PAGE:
These principles won’t wave a magic wand and fix all the issues you may have in a team, but it certainly helps you notice what they are and give you a chance to work through them and make them just that step better. Our team still has plenty of work to do - we will always be a work-in-progress - and we are learning how to adapt all of the time to changes that we can’t predict (remote project management anyone?). And I’m genuinely excited about what else we might uncover in the future. 

So if you want to take some small steps to building a team that is less reliant on you - give these a try and let me know how you get on.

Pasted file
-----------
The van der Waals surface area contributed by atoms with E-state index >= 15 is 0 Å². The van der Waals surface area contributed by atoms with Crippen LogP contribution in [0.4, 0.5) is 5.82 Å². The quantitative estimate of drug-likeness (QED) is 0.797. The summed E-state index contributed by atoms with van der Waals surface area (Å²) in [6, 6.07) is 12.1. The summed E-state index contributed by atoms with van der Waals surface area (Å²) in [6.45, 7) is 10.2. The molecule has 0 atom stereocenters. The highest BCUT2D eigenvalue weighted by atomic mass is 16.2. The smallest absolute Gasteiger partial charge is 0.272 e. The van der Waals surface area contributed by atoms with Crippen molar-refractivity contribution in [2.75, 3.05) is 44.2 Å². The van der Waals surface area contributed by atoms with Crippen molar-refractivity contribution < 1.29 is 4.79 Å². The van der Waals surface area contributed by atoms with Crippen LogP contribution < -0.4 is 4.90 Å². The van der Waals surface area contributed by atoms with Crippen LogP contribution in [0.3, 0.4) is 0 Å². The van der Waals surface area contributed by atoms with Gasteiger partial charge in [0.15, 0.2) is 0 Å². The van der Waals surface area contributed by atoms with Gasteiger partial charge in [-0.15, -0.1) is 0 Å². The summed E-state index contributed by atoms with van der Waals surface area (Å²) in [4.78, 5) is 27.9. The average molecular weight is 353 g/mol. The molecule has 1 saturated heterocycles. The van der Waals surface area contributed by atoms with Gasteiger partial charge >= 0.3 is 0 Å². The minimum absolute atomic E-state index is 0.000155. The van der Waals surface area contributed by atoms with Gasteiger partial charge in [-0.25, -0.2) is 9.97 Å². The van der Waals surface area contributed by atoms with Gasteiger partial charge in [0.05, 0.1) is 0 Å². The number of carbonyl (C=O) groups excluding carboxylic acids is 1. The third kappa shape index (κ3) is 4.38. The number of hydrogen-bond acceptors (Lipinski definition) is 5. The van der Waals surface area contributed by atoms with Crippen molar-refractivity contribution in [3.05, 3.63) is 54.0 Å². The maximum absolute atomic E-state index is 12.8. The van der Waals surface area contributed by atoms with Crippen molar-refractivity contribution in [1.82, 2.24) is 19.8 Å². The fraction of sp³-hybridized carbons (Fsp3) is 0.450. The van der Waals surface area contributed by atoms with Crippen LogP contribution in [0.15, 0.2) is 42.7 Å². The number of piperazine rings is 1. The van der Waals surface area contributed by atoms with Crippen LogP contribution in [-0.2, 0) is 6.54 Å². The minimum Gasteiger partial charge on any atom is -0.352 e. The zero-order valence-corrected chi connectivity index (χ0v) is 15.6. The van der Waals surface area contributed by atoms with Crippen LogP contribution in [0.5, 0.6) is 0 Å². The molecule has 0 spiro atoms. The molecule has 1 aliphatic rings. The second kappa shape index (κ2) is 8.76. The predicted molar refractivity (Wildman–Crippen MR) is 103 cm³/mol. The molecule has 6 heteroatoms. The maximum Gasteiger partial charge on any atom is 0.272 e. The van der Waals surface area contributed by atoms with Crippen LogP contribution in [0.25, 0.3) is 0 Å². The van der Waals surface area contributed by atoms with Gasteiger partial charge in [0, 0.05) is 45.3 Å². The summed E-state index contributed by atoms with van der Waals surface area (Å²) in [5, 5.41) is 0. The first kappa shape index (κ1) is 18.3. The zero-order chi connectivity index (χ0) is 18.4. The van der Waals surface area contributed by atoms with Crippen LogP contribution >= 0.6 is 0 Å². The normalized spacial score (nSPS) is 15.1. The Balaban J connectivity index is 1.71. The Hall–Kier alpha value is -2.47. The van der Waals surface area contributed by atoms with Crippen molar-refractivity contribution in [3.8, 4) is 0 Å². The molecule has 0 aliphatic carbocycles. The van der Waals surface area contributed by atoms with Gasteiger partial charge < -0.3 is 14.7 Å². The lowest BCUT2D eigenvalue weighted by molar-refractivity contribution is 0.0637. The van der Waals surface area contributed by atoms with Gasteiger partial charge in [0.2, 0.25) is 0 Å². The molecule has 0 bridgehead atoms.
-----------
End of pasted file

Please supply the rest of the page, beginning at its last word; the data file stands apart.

Abi is a member of Outlandish Co-operative and has been there for 10 years. She works across many projects at Outlandish from complex data products to workshop design and delivery as well as internal finance oversight and people development. She came from the BBC where she developed digital learning projects for BBC Learning and worked on the initial BBC World Service social media strategy. 

Outlandish Co-operative is worker owned and has been delivering digital projects to organisations with a social mission for 10 years. We started because we got frustrated with working in large (mostly good) organisations that were inefficient, slow to innovate and indecisive because we thought we could work faster, better and more fairly on our own. Right from the get-go we knew we also didn’t want to grow into a huge, profit-hungry agency. We wanted to get paid fairly for what we did, we wanted to build good things, and we didn’t want to become CEOs, CTOs, Chief Execs or Shareholders (no offence). And that’s what we did.

Photo by Josh Calabrese on Unsplash